What do the officers say about the men in the 304th and explain why it upsets Henry in "Red Badge of Courage".
The officers know that a ferocious battle is about to begin, and one of them says to the other, "It'll be hell t'pay stoppin' them...what troops can you spare?" The second officer replies, "there's the 304th. They fight like a lot 'a mule drivers. I can spare them best of any". The first officer then notes, as he rides away, "I don't believe many of your mule drivers will get back".
Henry is astonished when he hears this exchange. The news that the 304th, basically expendable because they are not considered to be good fighters, is about to be sent into a skirmish which most of its members will not survive, makes him feel numb and "aged", but
"the most startling thing (is) to learn suddenly that he (is) very insignificant. The officer spoke of the regiment as if he referred to a broom. Some part of the woods needed sweeping, perhaps, and he merely indicated a broom in a tone properly indifferent to its fate. It was war, no doubt, but it appreared strange".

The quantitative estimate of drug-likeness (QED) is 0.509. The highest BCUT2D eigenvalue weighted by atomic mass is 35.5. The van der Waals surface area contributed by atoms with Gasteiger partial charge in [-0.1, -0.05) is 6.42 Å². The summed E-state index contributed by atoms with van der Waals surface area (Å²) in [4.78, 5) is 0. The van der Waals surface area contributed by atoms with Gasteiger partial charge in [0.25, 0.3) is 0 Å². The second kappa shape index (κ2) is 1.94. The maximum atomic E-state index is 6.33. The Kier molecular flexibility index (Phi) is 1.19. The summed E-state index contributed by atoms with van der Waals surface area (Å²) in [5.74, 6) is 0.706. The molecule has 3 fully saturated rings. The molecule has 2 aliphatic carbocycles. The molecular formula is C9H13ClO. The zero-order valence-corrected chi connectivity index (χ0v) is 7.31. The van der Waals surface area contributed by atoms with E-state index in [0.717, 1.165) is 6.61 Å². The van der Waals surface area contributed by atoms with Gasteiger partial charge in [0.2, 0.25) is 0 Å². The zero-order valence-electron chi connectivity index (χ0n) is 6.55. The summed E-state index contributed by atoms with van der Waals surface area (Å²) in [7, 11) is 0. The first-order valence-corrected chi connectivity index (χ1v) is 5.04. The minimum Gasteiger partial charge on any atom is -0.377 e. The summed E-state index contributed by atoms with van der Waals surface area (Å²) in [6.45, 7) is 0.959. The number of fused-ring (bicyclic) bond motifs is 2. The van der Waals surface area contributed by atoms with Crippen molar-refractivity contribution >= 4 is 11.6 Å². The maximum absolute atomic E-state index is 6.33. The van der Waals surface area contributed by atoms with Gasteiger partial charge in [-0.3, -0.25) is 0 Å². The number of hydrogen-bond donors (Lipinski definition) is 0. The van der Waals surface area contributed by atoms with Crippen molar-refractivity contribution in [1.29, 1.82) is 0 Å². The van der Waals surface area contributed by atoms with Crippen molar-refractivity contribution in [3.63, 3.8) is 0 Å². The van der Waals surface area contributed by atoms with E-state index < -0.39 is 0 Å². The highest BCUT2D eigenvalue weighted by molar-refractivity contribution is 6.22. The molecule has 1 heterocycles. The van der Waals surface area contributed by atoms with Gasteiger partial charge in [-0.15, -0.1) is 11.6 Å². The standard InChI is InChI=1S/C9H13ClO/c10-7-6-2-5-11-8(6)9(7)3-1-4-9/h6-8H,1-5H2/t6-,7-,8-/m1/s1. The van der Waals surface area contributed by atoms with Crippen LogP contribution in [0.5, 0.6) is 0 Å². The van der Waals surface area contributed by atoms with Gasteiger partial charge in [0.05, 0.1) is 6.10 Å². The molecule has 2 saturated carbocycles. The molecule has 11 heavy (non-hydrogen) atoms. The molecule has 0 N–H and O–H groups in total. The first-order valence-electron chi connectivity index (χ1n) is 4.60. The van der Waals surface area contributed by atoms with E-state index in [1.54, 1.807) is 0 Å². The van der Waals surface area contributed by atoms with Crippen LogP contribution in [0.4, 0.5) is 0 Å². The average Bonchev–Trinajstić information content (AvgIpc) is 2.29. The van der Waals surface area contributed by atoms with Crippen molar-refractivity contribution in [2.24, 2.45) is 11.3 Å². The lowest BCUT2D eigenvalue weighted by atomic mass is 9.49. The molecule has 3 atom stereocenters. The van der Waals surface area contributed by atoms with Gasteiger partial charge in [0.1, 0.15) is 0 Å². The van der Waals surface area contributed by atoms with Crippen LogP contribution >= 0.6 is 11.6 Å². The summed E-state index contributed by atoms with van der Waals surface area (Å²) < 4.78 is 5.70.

Henry truly understands at this point that he, as an individual, does not matter. He has discovered the true nature of war, in which regiments are just parts of a great machine, important only for their functionality, and made up of men whose humanity in the greater scheme of things makes no difference (Chapter XVIII).